The next day we went to the Museum of Communism located on the edge of old town Prague. I had never been to a museum about communism before so I was interested to see what it had to say. The museum consisted of great imagery and lots of reading material that took approximately three hours to read through. The information explained that after World War II the people of Czechoslovakia became unsettled because of poverty and long work days which led them to become interested in communism, a system where property is owned by the community and wealth is distributed equally. In 1948 Czechoslovakia entered a communist state when the Communist Party of Czechoslovakia took control and seized land, money and other property from citizens. It established a controlled society where citizens had to live equally and were not able to speak openly or even leave the country when they chose. Thousands of Czech people died under communist rule which ended in 1991, eventually leading to the country to be named Czech Republic. The Museum of Communism is an eye-opening educational experience that I recommend, though it is not ideal for children who cannot read.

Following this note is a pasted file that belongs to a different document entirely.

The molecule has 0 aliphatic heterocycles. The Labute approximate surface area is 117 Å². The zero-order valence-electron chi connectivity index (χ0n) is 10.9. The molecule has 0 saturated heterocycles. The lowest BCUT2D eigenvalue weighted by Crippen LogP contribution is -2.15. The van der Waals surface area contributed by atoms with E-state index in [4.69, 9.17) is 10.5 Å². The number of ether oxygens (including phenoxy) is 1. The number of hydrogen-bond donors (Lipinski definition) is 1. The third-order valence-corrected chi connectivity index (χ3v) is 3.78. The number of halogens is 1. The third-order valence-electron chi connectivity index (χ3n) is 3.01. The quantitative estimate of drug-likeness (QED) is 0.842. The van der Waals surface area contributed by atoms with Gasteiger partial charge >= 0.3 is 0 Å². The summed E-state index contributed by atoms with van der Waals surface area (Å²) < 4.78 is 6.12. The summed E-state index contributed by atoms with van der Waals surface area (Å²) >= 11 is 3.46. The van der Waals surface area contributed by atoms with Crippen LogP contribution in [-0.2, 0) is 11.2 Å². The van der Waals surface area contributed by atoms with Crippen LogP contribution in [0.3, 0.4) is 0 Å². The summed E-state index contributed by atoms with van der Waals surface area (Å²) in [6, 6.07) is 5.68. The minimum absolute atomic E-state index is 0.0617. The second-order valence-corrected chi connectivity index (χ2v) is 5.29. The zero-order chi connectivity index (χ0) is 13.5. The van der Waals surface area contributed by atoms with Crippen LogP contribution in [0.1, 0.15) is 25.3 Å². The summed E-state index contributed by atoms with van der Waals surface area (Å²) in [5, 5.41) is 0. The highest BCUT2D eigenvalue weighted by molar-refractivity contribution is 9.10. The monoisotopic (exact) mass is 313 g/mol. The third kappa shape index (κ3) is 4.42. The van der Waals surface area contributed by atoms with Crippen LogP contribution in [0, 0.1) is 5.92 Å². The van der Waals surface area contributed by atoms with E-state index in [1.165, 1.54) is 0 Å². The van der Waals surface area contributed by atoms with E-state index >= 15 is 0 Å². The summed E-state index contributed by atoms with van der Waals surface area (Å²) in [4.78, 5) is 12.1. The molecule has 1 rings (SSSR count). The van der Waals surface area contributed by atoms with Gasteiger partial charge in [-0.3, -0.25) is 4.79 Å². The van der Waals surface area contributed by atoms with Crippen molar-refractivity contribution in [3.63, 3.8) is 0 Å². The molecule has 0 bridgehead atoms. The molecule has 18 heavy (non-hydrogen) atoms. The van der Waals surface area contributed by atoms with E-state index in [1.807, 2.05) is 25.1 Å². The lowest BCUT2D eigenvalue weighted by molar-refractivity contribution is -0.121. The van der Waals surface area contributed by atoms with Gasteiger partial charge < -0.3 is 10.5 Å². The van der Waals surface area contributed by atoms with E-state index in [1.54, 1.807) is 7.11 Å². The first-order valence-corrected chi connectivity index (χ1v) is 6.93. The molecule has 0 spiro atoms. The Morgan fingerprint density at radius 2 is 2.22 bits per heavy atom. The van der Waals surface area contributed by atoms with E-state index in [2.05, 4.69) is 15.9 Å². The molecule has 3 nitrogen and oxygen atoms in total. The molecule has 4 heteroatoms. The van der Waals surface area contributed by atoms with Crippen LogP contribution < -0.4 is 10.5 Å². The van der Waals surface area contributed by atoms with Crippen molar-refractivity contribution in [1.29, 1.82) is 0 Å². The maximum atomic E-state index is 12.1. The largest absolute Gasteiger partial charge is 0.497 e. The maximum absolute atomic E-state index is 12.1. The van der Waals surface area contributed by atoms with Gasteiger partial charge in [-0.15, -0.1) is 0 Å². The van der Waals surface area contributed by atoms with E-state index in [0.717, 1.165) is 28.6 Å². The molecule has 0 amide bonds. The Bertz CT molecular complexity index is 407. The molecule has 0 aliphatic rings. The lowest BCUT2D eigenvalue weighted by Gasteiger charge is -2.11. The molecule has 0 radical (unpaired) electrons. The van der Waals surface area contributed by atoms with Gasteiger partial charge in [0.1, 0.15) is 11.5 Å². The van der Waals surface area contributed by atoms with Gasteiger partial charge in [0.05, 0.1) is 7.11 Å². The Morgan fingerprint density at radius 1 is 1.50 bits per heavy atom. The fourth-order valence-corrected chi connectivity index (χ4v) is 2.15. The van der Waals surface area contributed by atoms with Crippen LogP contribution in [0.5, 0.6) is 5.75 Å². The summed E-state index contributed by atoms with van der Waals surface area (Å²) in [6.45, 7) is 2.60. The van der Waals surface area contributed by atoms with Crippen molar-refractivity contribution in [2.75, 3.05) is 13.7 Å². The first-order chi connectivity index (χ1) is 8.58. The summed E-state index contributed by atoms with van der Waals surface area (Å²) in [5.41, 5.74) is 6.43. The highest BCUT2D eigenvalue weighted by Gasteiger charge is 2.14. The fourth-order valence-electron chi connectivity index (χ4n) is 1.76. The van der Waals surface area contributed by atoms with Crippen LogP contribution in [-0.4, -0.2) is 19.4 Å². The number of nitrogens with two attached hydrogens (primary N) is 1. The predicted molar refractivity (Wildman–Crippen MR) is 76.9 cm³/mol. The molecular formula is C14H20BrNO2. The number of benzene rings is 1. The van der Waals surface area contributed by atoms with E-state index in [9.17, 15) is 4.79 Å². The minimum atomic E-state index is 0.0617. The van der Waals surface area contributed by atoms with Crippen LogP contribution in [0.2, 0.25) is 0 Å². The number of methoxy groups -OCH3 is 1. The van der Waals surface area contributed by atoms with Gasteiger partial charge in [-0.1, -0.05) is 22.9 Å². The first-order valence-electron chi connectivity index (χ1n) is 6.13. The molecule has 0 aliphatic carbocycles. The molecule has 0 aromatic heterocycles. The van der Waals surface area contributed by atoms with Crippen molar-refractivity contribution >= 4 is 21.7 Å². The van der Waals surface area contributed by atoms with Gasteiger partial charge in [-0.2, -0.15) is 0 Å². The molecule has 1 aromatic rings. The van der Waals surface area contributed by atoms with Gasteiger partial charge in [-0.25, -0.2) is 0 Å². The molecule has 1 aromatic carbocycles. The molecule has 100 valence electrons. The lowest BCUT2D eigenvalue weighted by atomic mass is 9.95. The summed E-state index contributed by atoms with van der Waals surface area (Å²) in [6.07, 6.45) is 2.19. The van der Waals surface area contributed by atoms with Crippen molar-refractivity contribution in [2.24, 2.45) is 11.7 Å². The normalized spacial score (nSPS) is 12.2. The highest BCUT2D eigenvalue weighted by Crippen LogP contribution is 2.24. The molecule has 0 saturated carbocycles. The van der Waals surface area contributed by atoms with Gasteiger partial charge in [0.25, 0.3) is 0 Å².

During our final full day in Prague we took a train from Prague’s main train station to a small town called Kutná Hora located nearly an hour drive outside of old town Prague. We were drawn to this town to visit a location often called the “bone church,” otherwise known as the Sedlec Ossuary, an underground tomb that consists of artistically placed human bones.
The ossuary was a short distance walk from the train station. While walking there we observed a chapel that appeared to be tilting forward. When we arrived there was a line of people waiting to walk into an underground room. Trenches had been dug in the ground around the exterior of the room and renovation was underway. I later learned that the site had been used as a burial location dating back to 1278 and the chapel was built around 1400, hence it made sense that there would be foundation issues since the chapel was not built on solid ground.
Eventually we entered the ossuary and observed piles of human skulls and artistically placed human bones. Estimates state that between 40,000 to 70,000 people were buried at the site, many coming from the Black Death plague during the 14th century and Hussite Wars during the 15th century. It was definitely a unique site to visit in Czech Republic.